A tiny house covered in snow might seem like an unusual choice for a posting in August, but there's a method to this madness. Doesn't looking at that frost-encrusted landscape just make you feel cooler? And beyond that, there's the design. Only 592 square feet and almost all roof, this tiny cabin is the perfect retreat from the elements, simultaneously very cozy and very modern.
The cabin is the work of Norse architect Håkon Matre Aasarød, who describes it as "a gabled roof where the edges of the roof stretch all the way down to the ground." It's located in the woods close to Lillehammer, Norway (the onetime site of the Winter Olympics, way back in 1994), which means that winter is a serious consideration. All those pitched roofs help keep snow accumulation to a minimum. They also, delightfully, serve another cold-weather purpose: as a man-made ski jump and sledding hill.
The cabin, which sits in a cluster of spruces with a view of a lake (very Hans Christian Andersen), is so remote that during the winter, it's necessary for the owners (a very active couple in their 50s) to cross-country ski the last few kilometers to the home. As a concession to the somewhat challenging location, the house is designed to function completely off the electrical and water grids.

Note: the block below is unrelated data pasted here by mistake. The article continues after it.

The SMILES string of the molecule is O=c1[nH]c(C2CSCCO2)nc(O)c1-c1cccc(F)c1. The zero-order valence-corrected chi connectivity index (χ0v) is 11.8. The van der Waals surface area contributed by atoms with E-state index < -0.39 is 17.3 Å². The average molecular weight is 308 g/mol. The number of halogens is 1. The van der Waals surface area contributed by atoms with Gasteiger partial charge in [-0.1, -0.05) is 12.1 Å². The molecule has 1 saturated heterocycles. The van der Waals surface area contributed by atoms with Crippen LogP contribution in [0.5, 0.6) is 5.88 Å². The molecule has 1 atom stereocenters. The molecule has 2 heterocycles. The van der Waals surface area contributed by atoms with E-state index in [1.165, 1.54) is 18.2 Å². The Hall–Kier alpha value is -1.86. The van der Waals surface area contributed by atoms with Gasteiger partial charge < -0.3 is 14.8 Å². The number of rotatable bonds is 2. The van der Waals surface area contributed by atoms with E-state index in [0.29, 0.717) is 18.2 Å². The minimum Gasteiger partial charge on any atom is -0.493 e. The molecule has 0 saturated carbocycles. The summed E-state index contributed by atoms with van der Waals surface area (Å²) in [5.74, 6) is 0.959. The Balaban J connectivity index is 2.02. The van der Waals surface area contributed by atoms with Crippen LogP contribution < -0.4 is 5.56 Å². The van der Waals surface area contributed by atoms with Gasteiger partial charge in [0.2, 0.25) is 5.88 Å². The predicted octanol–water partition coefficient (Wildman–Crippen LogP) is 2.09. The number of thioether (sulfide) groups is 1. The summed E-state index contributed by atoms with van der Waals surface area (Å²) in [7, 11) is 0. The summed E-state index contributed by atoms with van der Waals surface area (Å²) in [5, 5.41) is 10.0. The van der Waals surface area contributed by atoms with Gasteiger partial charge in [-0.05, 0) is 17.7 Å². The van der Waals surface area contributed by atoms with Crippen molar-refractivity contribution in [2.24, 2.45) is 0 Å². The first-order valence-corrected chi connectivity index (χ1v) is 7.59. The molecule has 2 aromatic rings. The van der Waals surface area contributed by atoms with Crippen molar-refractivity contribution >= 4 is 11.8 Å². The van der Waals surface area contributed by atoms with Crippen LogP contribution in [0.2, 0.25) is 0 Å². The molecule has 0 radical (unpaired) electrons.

Inside, the soaring ceilings create a lofty, almost cathedral-like feel, framing dramatic views of the landscape. The unit's bedroom is tucked into the cozy triangular wedge created by one of the sloping roofs. Above the kitchen there's a loft for storage, or where guests can sleep: to the right of the kitchen is a storage room for skis (this home's equivalent of a garage).
It's really a masterpiece of design, a home that provides all the coziness you could want from a snow-covered cabin, with all the bright, uplifting minimalism you could want from a holiday retreat. I, for one, would love to pay a visit — just as soon as I learn how to ski.
To read more about the home's design and see more photos, check out the full tour at Dwell.